Top 8 hangover CURES from Harvard experts you can trust
AFTER a night out on the town and one too many drinks, this is what your friends might look like. So please use restraint.
For the record, hangovers appear to be the body’s way of reminding us about the hazards of overindulgence. Symptoms may include diarrhea, fatigue, headache, nausea, shaking, nervousness, hair-trigger temper, confusion and more.
Sometimes blood pressure shoots up - the heart beats faster than normal, and you sweat. Some people become sensitive to light or sound. Others experience a spinning sensation and feel dizzy even when sitting down.
Because drinking interferes with brain activity during sleep, a hangover may be a form of sleep deprivation. Alcohol also can trigger migraines, so some people may think they’re hung over when it’s really an booze-induced migraine they’re suffering.
Hangovers begin after blood alcohol levels start to fall. In fact, according to some experts, the worst symptoms occur when levels reach zero.
Oddly enough, several studies suggest that light and moderate drinkers are more vulnerable to getting a hangover than heavy drinkers.
Dr. Robert Swift, a researcher at the Providence Veterans Affairs Medical Center, in Rhode Island, co-authored one of the few review papers on hangovers in 1998. It’s still one of the most frequently cited sources on the topic. The rundown on hangover remedies that follows is based on that review, an interview with Dr. Swift, and several other sources.
"Hair of the dog that bit you." Drinking to ease the symptoms of a hangover is sometimes called taking the hair of the dog, or hair of the dog that bit you. The notion is that hangovers are a form of alcohol withdrawal, so a drink or two will ease the withdrawal.
There may be something to it, says Dr. Swift. Both alcohol and short-acting sedatives, such as benzodiazepines like diazepam (Valium), interact with GABA receptors on brain cells, he explains, and it’s well documented that some people have withdrawal symptoms from short-acting sedatives as they wear off. Perhaps the brain reacts similarly as blood alcohol levels begin to drop.
Even so, Dr. Swift advises against using alcohol as a hangover remedy. “The hair of the dog just perpetuates a cycle,” he says. “It doesn’t allow you to recover.”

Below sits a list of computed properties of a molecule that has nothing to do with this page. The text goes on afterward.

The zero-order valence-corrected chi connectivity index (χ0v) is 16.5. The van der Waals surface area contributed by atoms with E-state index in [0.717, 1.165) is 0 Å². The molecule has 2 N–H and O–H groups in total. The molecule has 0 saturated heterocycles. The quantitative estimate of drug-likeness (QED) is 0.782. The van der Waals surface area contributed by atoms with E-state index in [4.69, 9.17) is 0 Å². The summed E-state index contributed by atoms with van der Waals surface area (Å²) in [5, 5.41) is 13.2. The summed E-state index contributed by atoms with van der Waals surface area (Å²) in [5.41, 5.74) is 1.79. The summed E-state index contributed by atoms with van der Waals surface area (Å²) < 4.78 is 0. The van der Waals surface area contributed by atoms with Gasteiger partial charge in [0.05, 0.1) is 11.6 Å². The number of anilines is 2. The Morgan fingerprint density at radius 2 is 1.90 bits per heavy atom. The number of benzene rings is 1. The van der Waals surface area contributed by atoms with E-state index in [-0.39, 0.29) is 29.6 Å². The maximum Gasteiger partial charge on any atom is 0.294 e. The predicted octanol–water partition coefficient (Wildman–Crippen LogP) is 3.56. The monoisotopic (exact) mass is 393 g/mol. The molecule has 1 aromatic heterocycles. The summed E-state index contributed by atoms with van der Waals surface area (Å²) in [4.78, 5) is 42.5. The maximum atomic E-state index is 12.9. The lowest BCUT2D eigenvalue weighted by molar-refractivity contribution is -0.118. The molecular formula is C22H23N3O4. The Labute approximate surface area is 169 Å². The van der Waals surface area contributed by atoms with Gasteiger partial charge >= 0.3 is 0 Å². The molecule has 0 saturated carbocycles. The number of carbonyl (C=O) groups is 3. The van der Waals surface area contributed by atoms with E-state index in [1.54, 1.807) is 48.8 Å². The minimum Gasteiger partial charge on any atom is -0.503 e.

Fluids. Alcohol promotes urination because it inhibits the release of vasopressin, a hormone that decreases the volume of urine made by the kidneys. If your hangover includes diarrhea, sweating, or vomiting, you may be even more dehydrated. Although nausea can make it difficult to get anything down, even just a few sips of water might help your hangover.
Carbohydrates. Drinking may lower blood sugar levels, so theoretically some of the fatigue and headaches of a hangover may be from a brain working without enough of its main fuel. Moreover, many people forget to eat when they drink, further lowering their blood sugar. Toast and juice is a way to gently nudge levels back to normal.
Avoiding darker colored alcoholic beverages. Experiments have shown that clear liquors, such as vodka and gin, tend to cause hangovers less frequently than dark ones, such as whiskey, red wine, and tequila. The main form of alcohol in alcoholic beverages is ethanol, but the darker liquors contain chemically related compounds (congeners), including methanol. According to Dr. Swift’s review paper, the same enzymes process ethanol and methanol, but methanol metabolites are especially toxic, so they may cause a worse hangover.
Pain relievers. Aspirin, ibuprofen (Motrin, other brands), and other nonsteroidal anti-inflammatory drugs (NSAIDs) may help with the headache and the overall achy feelings. NSAIDs, though, may irritate a stomach already irritated by alcohol. Don’t take acetaminophen (Tylenol). If alcohol is lingering in your system, it may accentuate acetaminophen’s toxic effects on the liver.
Coffee or tea. Caffeine may not have any special anti-hangover powers, but as a stimulant, it could help with the grogginess. Coffee is a diuretic, though, so it may exacerbate dehydration.
Vitamin B6. A study published 30 years ago found that people had fewer hangover symptoms if they took a total of 1,200 milligrams of vitamin B6 before, during, and just after drinking to get drunk.
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